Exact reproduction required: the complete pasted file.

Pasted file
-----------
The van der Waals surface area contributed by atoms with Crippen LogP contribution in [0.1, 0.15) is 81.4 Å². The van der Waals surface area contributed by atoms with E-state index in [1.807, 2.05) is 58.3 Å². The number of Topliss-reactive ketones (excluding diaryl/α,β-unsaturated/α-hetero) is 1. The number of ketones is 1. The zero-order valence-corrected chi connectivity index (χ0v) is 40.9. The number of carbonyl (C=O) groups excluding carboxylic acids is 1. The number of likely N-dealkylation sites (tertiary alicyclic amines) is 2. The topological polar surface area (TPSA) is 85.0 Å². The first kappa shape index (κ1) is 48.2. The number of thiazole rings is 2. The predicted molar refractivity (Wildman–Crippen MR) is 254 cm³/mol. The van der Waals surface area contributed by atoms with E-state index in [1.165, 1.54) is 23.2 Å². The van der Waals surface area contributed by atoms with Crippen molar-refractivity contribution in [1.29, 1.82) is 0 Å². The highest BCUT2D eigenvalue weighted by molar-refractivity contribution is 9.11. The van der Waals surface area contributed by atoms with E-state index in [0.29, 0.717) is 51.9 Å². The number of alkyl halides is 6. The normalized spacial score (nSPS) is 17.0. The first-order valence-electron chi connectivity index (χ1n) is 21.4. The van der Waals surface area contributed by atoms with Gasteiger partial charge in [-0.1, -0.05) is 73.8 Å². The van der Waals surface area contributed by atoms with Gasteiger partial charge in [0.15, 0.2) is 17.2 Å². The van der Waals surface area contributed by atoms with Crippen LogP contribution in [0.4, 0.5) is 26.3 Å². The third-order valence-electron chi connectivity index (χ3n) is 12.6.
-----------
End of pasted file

The van der Waals surface area contributed by atoms with Crippen LogP contribution in [0.1, 0.15) is 81.4 Å². The van der Waals surface area contributed by atoms with E-state index in [1.807, 2.05) is 58.3 Å². The number of Topliss-reactive ketones (excluding diaryl/α,β-unsaturated/α-hetero) is 1. The number of ketones is 1. The zero-order valence-corrected chi connectivity index (χ0v) is 40.9. The number of carbonyl (C=O) groups excluding carboxylic acids is 1. The number of likely N-dealkylation sites (tertiary alicyclic amines) is 2. The topological polar surface area (TPSA) is 85.0 Å². The first kappa shape index (κ1) is 48.2. The number of thiazole rings is 2. The predicted molar refractivity (Wildman–Crippen MR) is 254 cm³/mol. The van der Waals surface area contributed by atoms with E-state index in [1.165, 1.54) is 23.2 Å². The van der Waals surface area contributed by atoms with Crippen molar-refractivity contribution in [1.29, 1.82) is 0 Å². The highest BCUT2D eigenvalue weighted by molar-refractivity contribution is 9.11. The van der Waals surface area contributed by atoms with E-state index in [0.29, 0.717) is 51.9 Å². The number of alkyl halides is 6. The normalized spacial score (nSPS) is 17.0. The first-order valence-electron chi connectivity index (χ1n) is 21.4. The van der Waals surface area contributed by atoms with Gasteiger partial charge in [-0.1, -0.05) is 73.8 Å². The van der Waals surface area contributed by atoms with Gasteiger partial charge in [0.15, 0.2) is 17.2 Å². The van der Waals surface area contributed by atoms with Crippen LogP contribution in [0.4, 0.5) is 26.3 Å². The third-order valence-electron chi connectivity index (χ3n) is 12.6.